Green Party: Nothing stated.

Create mandatory plain language consent agreements

Liberal Party: Nothing stated.

Conservative Party: Yes. Will also only allow “data that is necessary to provide the service” to be collected (74).

New Democratic Party: Nothing stated.

Green Party: Nothing stated.

Give citizens ability to review and challenge amount of personal information being collected by government

Liberal Party: Yes. Included in Canada’s Digital Charter (40-41).

Conservative Party: No. Will increase funding to police infrastructure: “To better support local law enforcement, a new Conservative government will commit $30 million over five years to purchase new equipment. This would benefit mid-sized communities the most, since they do not have the same budget as larger police programs to access technology. We will create a grant program so that our law enforcement has access to every tool and technology available. This will empower law enforcement to keep our communities and neighbourhoods safe” (64).

New Democratic Party: Nothing stated.

Green Party: Yes. “Change the law to require the Communications Security Establishment and CSIS to get a warrant before intruding on Canadians’ communications”; “Prohibit the routine surveillance of Canadians who protest against the government and the sharing of protesters and NGO staff information with the National Energy Board, and others”; and “Prohibit cyber surveillance and bulk collection of data by intelligence and police agencies” (75).

Create regulations related to Artificial Intelligence

Liberal Party: Nothing stated.

Conservative Party: Yes. Will establish “regulatory standards for ethical and secure use” of Artificial Intelligence (74).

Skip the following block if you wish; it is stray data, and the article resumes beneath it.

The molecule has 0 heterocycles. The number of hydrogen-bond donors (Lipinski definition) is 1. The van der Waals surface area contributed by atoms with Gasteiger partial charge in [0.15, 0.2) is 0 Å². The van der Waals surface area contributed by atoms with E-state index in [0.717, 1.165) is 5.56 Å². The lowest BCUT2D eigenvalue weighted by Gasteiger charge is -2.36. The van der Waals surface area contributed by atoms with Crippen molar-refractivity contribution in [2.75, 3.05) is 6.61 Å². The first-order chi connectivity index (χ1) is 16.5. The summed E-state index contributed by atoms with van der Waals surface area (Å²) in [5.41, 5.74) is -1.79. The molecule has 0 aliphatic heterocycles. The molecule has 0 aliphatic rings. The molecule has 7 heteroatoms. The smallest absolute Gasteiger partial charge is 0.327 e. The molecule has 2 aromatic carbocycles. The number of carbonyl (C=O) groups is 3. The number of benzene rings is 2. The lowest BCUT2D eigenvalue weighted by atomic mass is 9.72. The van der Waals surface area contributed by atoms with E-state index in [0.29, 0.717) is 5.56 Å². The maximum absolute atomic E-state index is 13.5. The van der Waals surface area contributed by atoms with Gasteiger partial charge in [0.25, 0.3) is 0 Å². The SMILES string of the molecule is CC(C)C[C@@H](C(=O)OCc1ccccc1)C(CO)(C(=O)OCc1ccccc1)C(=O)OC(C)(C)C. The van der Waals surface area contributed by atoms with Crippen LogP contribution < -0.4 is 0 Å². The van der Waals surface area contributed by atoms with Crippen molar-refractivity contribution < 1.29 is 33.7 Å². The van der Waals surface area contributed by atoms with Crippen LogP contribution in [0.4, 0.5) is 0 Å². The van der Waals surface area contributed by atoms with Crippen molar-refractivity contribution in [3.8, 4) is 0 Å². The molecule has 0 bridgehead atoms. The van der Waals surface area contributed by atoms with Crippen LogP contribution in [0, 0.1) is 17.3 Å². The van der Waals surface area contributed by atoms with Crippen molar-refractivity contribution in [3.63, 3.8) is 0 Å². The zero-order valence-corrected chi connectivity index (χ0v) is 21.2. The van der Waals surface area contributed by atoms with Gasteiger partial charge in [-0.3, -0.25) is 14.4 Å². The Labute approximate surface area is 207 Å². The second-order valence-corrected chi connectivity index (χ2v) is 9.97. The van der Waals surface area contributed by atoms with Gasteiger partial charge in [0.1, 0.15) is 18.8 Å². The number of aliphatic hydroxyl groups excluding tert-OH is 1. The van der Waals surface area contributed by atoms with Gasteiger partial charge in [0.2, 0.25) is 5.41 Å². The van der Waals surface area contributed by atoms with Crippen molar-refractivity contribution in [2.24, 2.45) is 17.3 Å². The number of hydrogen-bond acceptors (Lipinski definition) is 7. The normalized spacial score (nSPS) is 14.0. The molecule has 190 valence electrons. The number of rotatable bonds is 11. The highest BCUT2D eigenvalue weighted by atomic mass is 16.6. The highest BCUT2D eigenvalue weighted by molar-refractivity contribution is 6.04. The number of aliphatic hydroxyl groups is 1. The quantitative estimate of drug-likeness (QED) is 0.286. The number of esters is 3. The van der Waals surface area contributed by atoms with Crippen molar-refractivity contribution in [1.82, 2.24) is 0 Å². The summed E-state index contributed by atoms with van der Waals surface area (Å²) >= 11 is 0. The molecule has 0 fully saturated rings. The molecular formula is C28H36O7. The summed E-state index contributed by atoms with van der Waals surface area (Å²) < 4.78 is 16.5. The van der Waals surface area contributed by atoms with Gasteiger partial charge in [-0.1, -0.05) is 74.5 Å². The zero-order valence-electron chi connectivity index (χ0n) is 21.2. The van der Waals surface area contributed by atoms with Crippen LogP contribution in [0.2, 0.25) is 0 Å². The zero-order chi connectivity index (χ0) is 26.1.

New Democratic Party: Nothing stated.

Green Party: Yes. Will create parliamentary committee to examine issues that include Artificial Intelligence (46).

Criminal Investigation into the Conduct of a Former Minister

Vancouver, October 7, 2019 –  The Premier of British Columbia, John Horgan, announced late Friday that he has accepted the resignation of the Minister of Citizens’ Services, Jinny Sims, due to an ongoing RCMP investigation into her conduct. At this time, precise details into the nature criminal investigation of Minister Sims are unknown.

The former Minister of Citizens’ Services oversaw the administration of the freedom of information laws that are contained within the Freedom of Information and Protection of Privacy Act (FIPPA) and the records management practices contained in the Information Management Act (IMA).

During their 2017 campaign, the NDP promised to make reforms to the FIPPA. These included the creation of a duty to document government decisions and the inclusion of this provision within the FIPPA. Instead, the government added this provision to the IMA, which places authority within the former Minister to ensure government accountability. If the provision were to be included in the FIPPA, independent oversight would be given to the Information and Privacy Commissioner of BC.